Pregnancy is a little miracle that brings a lot of changes to your and your partner’s life. While some of the changes include the pregnancy glow that everyone keeps talking about, the quality of sleep is rare among the positive changes.
How are melatonin & pregnancy related?
Can you take melatonin while pregnant?
How to fight insomnia when you are pregnant?
Read further to find out all of these questions.
Studies show that sleeping disorders, ranging from insomnia, nightly awakenings, and parasomnias, to snoring and disproportionate sleep, are occurring due to the hormonal, psychological, behavioral changes and physical factors. It’s also known that the levels of melatonin significantly (about 100 folds) higher in the third semester compared to a non-pregnant healthy woman.
So, the majority of young moms have experienced sleeping disorders, but how can you avoid this problem or at least make it less significant?
I’m writing this article to help pregnant women understand how melatonin & pregnancy are related, whether or not it’s safe to use and what are the side effects of taking melatonin supplements while pregnant. Finally, I will also answer the question "how to get more sleep while carrying your child?". So, in this article, you will find everything there is to know about melatonin and pregnancy as well as some additional information regarding the benefits and usage of this supplement.
Melatonin & Pregnancy: What is Melatonin?
Before moving further into the melatonin & pregnancy, I want you to know everything there is about it.
To begin with, melatonin is a hormone, which is naturally produced by the pineal gland in your brain. This hormone regulates sleep cycles. People who experience trouble falling asleep due to jet lag or night shifts, usually take this medication as a short-term solution. Needless to say, the melatonin as medicine is created synthetically in the lab and usually comes in the form of a pill.
Now, how does melatonin regulate the night and day cycles? Your body reacts to darkness, signalizing that it is time to sleep. At this time your body produces more melatonin. The light is a warning to your body that it’s time to wake up, so, as the sun goes up, the production of melatonin decreases. That's why this supplement is considered to be beneficial for those who suffer from insomnia or simply experience trouble falling asleep.
Insomnia and Pregnancy
I’ve already told you that insomnia during pregnancy is quite a common phenomenon, but let me put it in numbers. According to the research, about 78% of pregnant women experience difficulty falling asleep or very low-quality rest. It may be caused by the discomfort due to the size of your abdomen, the need to go to the bathroom frequently, back pain, hormonal changes, anxiety, and many other reasons.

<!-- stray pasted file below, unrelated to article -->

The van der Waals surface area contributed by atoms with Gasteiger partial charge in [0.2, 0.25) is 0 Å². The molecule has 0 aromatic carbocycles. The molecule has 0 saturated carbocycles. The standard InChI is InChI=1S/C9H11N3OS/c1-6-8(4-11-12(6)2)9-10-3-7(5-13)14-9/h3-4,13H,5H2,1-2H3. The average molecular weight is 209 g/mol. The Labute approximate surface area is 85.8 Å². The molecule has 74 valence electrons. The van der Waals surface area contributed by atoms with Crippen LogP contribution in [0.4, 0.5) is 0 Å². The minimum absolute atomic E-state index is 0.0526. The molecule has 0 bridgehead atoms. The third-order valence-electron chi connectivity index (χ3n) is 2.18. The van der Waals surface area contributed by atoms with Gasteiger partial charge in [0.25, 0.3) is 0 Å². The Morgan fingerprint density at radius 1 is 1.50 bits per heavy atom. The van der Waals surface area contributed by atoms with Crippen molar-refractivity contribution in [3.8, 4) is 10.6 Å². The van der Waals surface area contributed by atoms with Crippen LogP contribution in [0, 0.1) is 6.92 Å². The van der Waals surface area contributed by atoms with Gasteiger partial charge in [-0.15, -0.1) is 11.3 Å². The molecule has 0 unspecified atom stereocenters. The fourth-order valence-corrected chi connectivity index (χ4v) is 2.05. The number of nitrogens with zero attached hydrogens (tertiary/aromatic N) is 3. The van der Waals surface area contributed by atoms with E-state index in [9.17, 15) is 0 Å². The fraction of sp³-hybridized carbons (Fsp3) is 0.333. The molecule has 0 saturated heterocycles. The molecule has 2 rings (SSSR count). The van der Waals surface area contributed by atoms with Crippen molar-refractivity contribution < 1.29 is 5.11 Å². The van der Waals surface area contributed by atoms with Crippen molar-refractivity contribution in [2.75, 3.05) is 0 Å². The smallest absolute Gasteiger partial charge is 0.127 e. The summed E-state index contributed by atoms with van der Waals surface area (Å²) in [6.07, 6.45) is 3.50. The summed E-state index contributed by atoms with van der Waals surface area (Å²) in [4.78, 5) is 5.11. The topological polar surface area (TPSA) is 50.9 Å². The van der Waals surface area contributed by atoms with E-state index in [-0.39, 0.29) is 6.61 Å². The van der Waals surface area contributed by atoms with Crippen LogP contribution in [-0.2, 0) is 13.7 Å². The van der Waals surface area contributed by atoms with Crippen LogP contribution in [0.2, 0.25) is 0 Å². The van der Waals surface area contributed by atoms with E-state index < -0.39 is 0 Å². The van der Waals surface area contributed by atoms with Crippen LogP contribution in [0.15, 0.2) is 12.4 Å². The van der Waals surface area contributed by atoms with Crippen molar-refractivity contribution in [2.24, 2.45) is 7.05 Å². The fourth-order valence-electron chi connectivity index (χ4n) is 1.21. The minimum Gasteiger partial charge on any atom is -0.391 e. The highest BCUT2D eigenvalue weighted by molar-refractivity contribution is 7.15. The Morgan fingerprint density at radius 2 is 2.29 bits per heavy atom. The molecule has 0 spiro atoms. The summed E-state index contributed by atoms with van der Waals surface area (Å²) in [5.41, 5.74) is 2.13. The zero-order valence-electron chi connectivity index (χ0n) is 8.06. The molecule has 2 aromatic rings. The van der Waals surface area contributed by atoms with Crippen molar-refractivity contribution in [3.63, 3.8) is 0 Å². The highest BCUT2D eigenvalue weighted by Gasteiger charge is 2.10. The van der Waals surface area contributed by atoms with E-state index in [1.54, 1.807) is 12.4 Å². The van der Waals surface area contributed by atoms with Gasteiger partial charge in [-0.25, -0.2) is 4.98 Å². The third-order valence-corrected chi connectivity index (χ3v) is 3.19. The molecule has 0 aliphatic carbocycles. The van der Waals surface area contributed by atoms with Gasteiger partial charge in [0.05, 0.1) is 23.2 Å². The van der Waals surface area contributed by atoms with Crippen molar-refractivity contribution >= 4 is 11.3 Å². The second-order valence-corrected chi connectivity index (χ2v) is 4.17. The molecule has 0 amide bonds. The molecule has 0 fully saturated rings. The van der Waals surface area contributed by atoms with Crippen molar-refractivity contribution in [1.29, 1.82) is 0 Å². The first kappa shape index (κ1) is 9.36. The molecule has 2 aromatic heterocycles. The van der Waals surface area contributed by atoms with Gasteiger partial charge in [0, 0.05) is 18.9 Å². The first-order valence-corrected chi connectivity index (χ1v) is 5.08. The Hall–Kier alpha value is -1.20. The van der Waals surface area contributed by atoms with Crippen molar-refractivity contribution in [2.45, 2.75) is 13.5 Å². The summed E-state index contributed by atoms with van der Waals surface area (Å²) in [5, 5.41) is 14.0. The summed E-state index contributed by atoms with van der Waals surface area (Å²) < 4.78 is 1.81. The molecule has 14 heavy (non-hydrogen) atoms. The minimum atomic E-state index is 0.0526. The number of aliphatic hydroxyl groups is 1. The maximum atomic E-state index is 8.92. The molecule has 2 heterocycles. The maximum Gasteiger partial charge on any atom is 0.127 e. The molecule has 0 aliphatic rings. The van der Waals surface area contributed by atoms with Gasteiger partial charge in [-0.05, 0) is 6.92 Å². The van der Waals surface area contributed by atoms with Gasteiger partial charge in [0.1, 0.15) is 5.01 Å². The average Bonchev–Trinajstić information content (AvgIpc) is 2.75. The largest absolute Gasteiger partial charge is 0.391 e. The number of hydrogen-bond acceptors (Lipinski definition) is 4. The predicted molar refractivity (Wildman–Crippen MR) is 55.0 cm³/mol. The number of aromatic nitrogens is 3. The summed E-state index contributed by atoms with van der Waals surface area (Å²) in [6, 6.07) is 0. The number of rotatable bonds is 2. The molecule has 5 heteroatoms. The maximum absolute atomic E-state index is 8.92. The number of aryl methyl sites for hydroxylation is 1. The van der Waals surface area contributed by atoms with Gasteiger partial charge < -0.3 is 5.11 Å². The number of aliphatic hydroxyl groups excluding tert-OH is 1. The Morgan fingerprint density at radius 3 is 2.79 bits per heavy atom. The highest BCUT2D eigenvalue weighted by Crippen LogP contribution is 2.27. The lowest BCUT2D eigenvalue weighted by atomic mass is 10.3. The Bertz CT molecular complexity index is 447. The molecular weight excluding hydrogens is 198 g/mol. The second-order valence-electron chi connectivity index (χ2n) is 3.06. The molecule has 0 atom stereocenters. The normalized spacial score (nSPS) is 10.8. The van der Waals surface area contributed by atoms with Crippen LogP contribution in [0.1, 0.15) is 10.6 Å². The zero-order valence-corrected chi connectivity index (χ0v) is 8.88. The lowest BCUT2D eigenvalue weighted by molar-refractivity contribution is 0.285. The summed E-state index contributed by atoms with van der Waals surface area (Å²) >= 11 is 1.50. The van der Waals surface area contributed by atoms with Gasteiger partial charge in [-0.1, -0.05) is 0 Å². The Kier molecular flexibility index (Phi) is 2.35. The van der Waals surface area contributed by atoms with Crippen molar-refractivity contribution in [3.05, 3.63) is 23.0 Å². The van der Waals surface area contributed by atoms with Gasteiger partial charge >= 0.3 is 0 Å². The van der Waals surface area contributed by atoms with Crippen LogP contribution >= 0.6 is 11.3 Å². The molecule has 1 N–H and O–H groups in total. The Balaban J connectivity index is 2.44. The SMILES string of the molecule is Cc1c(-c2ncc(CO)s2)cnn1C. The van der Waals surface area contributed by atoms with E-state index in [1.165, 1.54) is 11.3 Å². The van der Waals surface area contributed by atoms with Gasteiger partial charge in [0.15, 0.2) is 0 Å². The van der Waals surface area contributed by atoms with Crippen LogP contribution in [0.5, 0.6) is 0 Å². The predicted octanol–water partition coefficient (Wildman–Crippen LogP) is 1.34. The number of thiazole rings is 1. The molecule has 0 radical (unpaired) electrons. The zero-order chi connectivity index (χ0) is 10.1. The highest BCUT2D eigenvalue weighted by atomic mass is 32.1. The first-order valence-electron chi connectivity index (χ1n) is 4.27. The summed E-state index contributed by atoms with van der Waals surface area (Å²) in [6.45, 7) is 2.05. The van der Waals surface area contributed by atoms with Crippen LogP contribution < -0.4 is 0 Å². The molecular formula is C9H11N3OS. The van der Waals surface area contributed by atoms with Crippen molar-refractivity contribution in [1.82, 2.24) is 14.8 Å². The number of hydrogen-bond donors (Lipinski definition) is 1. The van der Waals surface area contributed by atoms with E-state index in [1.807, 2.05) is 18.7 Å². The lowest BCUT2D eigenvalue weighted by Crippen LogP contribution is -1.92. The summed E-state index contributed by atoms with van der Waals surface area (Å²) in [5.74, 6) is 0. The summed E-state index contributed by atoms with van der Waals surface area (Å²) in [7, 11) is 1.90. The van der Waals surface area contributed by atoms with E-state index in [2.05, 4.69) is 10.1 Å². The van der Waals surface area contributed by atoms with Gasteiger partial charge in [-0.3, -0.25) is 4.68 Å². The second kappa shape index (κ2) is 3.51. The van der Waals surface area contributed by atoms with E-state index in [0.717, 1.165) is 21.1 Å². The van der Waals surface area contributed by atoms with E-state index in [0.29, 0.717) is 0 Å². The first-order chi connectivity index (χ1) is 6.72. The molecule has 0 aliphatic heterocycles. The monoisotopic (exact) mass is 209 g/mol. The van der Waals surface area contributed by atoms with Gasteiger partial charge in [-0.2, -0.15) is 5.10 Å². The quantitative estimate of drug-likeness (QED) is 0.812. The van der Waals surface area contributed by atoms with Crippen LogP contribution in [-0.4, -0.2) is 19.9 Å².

So, even if it’s a common problem, it doesn’t mean you should take it for granted, there are some risks that can appear due to the lack of sleep. First of all, in some circumstances, insomnia can cause complications. As the studies showed, not only the lack of sleep but also the low-quality of sleep can result in birth complications, depression, increased risk of preterm birth.
So, even if there are certain risks that the majority of pregnant women are aware of, it can still be very difficult to deal with these problems. One of the ways to fight it is to use natural supplements, such as melatonin. But the question is, can you take melatonin while pregnant?
Melatonin & Pregnancy: Is Melatonin Safe During Pregnancy?
Even though people who suffer from insomnia or other sleep disorders, often use melatonin, it is not yet known if it’s safe to use melatonin while pregnant. While some say that it’s harmless to take melatonin in small doses of 3mg or under, there’s no standard dosage and that can lead to certain risks.
The Department of Psychiatry, in Norway, performed the test on pregnant animals, to see how they were affected by the melatonin. The study showed that this supplement negatively affected the pregnant animal’s and the baby's weight, and even led to death. Of course, so many more human studies should be carried out in order to see if melatonin and pregnancy can go together.